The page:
Looking for something good to put on your iPod for the next four years? When Louis Masur stopped by I learned that in addition to being able to summarize the entire Civil War in less than 100 pages (see: The Civil War: A Concise History), he also happens to be a huge music buff, having written his previous book on some guy called The Boss. I asked if he wouldn’t mind making us something special for the big 1-5-0 and he kindly obliged. Enjoy!
By Mark C. Carnes
General Editor, ANB
The 150th anniversary of the Civil War will be commemorated in the usual ways. But a truly unique approach is provided by the online—and thus searchable—version of the American National Biography, a 27-million word collection of biographical essays on some 18,731 deceased Americans who played a significant role in the nation’s past.
By Ervin Staub
In difficult times like today, people need a vision or ideology that gives them hope for the future. Unfortunately, groups often adopt destructive visions, which identify other groups as enemies who supposedly stand in the way of creating a better future. A constructive, shared vision, which joins groups, reduces the chance of hostility and violence in a society.
A serious failure of the Obama administration has been not to offer, and help people embrace, such a vision. Policies by themselves, such as health care and limited regulation of
During his eight years as president, and especially after, supporters praised Reagan as a transformative leader who, like Abraham Lincoln and Franklin D. Roosevelt, used his power to alter fundamentally the nation’s direction. Even many Americans who disliked Reagan’s policies agreed that he might well be the most influential president since Roosevelt, turning the nation away from many of the “big government” programs initiated during the New Deal. Reagan received widespread praise for restoring national pride and an unembarrassed muscular patriotism that had lapsed after the debacles of the Vietnam War, the Watergate Scandals, and the economic reversals of the 1970s.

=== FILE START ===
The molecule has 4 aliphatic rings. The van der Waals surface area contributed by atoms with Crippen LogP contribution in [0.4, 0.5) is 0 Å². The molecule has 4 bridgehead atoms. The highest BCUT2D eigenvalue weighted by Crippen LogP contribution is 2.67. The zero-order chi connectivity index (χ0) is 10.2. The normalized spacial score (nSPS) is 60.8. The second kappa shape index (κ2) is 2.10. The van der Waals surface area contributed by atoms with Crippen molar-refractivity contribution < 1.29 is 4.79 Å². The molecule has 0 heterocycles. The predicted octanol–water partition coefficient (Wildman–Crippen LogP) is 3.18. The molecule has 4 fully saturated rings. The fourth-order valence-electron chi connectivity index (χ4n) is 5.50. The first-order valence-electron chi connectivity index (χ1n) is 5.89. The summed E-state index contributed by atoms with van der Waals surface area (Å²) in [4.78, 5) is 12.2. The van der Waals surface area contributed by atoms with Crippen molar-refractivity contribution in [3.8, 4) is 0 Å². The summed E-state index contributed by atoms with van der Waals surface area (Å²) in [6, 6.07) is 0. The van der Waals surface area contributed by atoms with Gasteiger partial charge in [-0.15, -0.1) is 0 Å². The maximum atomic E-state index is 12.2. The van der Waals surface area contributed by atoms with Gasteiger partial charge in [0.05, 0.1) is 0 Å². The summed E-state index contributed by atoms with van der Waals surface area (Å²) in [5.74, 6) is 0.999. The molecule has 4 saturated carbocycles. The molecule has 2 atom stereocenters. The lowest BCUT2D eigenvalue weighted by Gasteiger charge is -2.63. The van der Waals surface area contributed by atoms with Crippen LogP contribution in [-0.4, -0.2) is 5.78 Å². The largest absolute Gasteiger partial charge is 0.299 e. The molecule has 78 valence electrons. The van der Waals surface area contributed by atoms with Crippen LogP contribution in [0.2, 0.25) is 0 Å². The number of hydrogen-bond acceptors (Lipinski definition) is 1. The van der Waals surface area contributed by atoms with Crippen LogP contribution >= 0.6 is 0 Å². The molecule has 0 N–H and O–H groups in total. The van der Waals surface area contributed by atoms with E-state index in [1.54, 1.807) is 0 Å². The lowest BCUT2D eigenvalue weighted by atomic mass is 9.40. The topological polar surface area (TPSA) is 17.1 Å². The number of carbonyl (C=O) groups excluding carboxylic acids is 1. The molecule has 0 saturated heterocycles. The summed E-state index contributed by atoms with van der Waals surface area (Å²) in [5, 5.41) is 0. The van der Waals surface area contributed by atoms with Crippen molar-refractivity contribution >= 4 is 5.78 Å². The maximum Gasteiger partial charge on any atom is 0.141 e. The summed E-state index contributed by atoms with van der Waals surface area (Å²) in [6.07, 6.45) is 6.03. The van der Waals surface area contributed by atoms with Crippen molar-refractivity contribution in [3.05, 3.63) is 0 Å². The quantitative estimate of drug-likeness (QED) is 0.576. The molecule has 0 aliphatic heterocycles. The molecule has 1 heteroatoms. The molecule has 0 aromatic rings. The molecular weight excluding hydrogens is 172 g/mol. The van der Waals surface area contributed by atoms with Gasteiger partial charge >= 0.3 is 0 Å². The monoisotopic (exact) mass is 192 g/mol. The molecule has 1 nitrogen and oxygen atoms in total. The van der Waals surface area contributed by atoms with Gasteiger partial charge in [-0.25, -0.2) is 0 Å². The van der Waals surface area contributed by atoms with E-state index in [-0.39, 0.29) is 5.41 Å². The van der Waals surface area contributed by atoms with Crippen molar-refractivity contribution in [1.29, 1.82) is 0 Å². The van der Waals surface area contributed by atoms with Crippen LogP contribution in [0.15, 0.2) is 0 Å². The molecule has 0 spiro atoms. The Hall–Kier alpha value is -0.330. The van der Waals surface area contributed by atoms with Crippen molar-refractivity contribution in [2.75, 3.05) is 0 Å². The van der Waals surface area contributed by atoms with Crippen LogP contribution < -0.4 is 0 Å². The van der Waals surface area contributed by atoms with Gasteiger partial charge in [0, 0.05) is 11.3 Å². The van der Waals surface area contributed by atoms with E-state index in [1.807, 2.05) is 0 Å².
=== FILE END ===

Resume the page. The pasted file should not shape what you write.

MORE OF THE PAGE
Martin Luther King, Jr., had helped organize the SCLC (the Southern Christian Leadership Conference). Its appeal was to the mass of moderate churchgoing blacks; most of its leaders were ministers. But many young people were impatient with both of these approaches, which seemed too slow-moving. They formed the Student Nonviolent Coordinating Committee (SNCC), known as SNICK. SNCC and the Congress for Racial Equality (CORE) organized many of the sit-ins in college communities. Some black groups wanted to fight with fists, weapons, and anger. Everyone knew that if they got their way, much of the high purpose of the civil rights movement would be lost. Leaders like Martin Luther King, Jr., had made civil rights a cause for all Americans. It was about quality. It was about justice and freedom for all. It wasn’t just for blacks—although most of the leadership was black.
Tweet As the year draws to a close, we’ve been reflecting on all the wonderful books published in 2010, and in doing so, we’ve also realized there are some classics worth revisiting. The authors and friends of Oxford University Press are proud to present this series of essays, which will appear regularly until the New […]